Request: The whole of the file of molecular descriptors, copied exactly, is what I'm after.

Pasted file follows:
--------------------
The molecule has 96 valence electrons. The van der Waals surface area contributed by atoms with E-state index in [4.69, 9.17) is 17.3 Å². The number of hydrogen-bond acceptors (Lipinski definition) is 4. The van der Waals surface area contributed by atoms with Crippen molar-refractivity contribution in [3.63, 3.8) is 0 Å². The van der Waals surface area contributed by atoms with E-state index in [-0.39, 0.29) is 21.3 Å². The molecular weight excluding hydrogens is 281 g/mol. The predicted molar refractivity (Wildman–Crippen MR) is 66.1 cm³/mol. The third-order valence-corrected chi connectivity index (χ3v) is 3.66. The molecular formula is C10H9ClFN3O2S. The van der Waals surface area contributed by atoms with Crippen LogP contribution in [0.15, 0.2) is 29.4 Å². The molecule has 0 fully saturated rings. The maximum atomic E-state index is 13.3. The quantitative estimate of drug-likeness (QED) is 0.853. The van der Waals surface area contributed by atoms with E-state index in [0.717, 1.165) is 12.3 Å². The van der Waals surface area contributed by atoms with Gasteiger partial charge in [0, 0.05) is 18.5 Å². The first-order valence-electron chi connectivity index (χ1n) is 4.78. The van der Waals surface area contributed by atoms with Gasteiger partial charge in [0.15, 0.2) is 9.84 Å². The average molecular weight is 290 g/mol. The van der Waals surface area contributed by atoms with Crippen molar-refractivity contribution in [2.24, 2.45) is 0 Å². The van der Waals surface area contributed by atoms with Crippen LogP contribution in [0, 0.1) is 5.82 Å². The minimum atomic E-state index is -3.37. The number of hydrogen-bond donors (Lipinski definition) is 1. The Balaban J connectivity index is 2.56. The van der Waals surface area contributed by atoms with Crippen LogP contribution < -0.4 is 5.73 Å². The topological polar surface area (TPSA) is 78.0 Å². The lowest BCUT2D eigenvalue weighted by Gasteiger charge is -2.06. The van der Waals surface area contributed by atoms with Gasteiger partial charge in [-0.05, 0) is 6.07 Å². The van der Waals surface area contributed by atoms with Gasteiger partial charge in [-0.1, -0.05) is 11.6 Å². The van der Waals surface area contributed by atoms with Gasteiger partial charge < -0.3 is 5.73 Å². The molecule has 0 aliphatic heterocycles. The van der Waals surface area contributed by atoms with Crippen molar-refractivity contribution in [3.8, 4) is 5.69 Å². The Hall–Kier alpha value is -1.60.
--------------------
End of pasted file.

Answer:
The molecule has 96 valence electrons. The van der Waals surface area contributed by atoms with E-state index in [4.69, 9.17) is 17.3 Å². The number of hydrogen-bond acceptors (Lipinski definition) is 4. The van der Waals surface area contributed by atoms with Crippen molar-refractivity contribution in [3.63, 3.8) is 0 Å². The van der Waals surface area contributed by atoms with E-state index in [-0.39, 0.29) is 21.3 Å². The molecular weight excluding hydrogens is 281 g/mol. The predicted molar refractivity (Wildman–Crippen MR) is 66.1 cm³/mol. The third-order valence-corrected chi connectivity index (χ3v) is 3.66. The molecular formula is C10H9ClFN3O2S. The van der Waals surface area contributed by atoms with Crippen LogP contribution in [0.15, 0.2) is 29.4 Å². The molecule has 0 fully saturated rings. The maximum atomic E-state index is 13.3. The quantitative estimate of drug-likeness (QED) is 0.853. The van der Waals surface area contributed by atoms with E-state index in [0.717, 1.165) is 12.3 Å². The van der Waals surface area contributed by atoms with Gasteiger partial charge in [0, 0.05) is 18.5 Å². The first-order valence-electron chi connectivity index (χ1n) is 4.78. The van der Waals surface area contributed by atoms with Gasteiger partial charge in [0.15, 0.2) is 9.84 Å². The average molecular weight is 290 g/mol. The van der Waals surface area contributed by atoms with Crippen molar-refractivity contribution in [2.24, 2.45) is 0 Å². The van der Waals surface area contributed by atoms with Crippen LogP contribution in [0, 0.1) is 5.82 Å². The minimum atomic E-state index is -3.37. The number of hydrogen-bond donors (Lipinski definition) is 1. The Balaban J connectivity index is 2.56. The van der Waals surface area contributed by atoms with Crippen LogP contribution < -0.4 is 5.73 Å². The topological polar surface area (TPSA) is 78.0 Å². The lowest BCUT2D eigenvalue weighted by Gasteiger charge is -2.06. The van der Waals surface area contributed by atoms with Gasteiger partial charge in [-0.05, 0) is 6.07 Å². The van der Waals surface area contributed by atoms with Gasteiger partial charge in [-0.1, -0.05) is 11.6 Å². The van der Waals surface area contributed by atoms with Gasteiger partial charge < -0.3 is 5.73 Å². The molecule has 0 aliphatic heterocycles. The van der Waals surface area contributed by atoms with Crippen molar-refractivity contribution in [3.8, 4) is 5.69 Å². The Hall–Kier alpha value is -1.60.